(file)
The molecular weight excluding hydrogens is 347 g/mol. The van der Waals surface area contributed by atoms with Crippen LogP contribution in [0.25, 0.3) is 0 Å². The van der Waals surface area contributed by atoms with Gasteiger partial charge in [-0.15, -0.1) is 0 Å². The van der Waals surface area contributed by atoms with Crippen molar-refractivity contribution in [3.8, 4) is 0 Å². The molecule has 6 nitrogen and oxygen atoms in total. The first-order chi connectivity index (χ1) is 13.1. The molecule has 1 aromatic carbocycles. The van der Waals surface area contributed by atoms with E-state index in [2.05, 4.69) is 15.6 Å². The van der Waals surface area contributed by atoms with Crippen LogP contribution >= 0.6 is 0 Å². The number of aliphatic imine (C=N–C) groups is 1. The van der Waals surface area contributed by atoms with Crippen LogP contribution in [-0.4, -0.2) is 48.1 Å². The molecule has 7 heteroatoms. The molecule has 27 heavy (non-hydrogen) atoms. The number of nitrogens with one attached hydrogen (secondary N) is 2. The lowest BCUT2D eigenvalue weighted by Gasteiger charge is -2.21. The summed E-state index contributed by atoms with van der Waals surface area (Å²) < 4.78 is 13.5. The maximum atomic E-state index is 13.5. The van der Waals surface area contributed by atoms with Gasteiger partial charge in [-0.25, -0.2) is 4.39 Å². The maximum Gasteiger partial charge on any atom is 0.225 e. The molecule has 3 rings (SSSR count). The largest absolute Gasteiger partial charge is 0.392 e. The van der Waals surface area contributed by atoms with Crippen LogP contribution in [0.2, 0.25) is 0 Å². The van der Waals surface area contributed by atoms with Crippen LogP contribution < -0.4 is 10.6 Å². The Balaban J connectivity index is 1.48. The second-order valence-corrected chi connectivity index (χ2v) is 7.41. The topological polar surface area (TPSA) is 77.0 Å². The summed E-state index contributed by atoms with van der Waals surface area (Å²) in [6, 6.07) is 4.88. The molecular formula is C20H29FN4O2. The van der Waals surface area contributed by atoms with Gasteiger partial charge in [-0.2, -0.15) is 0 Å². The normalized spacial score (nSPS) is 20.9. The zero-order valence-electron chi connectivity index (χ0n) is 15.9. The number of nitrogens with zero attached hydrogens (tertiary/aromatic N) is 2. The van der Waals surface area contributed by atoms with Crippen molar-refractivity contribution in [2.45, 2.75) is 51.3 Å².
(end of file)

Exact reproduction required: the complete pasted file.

The molecular weight excluding hydrogens is 347 g/mol. The van der Waals surface area contributed by atoms with Crippen LogP contribution in [0.25, 0.3) is 0 Å². The van der Waals surface area contributed by atoms with Gasteiger partial charge in [-0.15, -0.1) is 0 Å². The van der Waals surface area contributed by atoms with Crippen molar-refractivity contribution in [3.8, 4) is 0 Å². The molecule has 6 nitrogen and oxygen atoms in total. The first-order chi connectivity index (χ1) is 13.1. The molecule has 1 aromatic carbocycles. The van der Waals surface area contributed by atoms with E-state index in [2.05, 4.69) is 15.6 Å². The van der Waals surface area contributed by atoms with Crippen LogP contribution >= 0.6 is 0 Å². The number of aliphatic imine (C=N–C) groups is 1. The van der Waals surface area contributed by atoms with Crippen LogP contribution in [-0.4, -0.2) is 48.1 Å². The molecule has 7 heteroatoms. The molecule has 27 heavy (non-hydrogen) atoms. The number of nitrogens with one attached hydrogen (secondary N) is 2. The lowest BCUT2D eigenvalue weighted by Gasteiger charge is -2.21. The summed E-state index contributed by atoms with van der Waals surface area (Å²) < 4.78 is 13.5. The maximum atomic E-state index is 13.5. The van der Waals surface area contributed by atoms with Gasteiger partial charge in [-0.25, -0.2) is 4.39 Å². The maximum Gasteiger partial charge on any atom is 0.225 e. The molecule has 3 rings (SSSR count). The largest absolute Gasteiger partial charge is 0.392 e. The van der Waals surface area contributed by atoms with Crippen LogP contribution in [0.2, 0.25) is 0 Å². The van der Waals surface area contributed by atoms with Crippen LogP contribution < -0.4 is 10.6 Å². The Balaban J connectivity index is 1.48. The second-order valence-corrected chi connectivity index (χ2v) is 7.41. The topological polar surface area (TPSA) is 77.0 Å². The summed E-state index contributed by atoms with van der Waals surface area (Å²) in [6, 6.07) is 4.88. The molecular formula is C20H29FN4O2. The van der Waals surface area contributed by atoms with Gasteiger partial charge in [-0.2, -0.15) is 0 Å². The normalized spacial score (nSPS) is 20.9. The zero-order valence-electron chi connectivity index (χ0n) is 15.9. The number of nitrogens with zero attached hydrogens (tertiary/aromatic N) is 2. The van der Waals surface area contributed by atoms with Crippen molar-refractivity contribution in [2.45, 2.75) is 51.3 Å².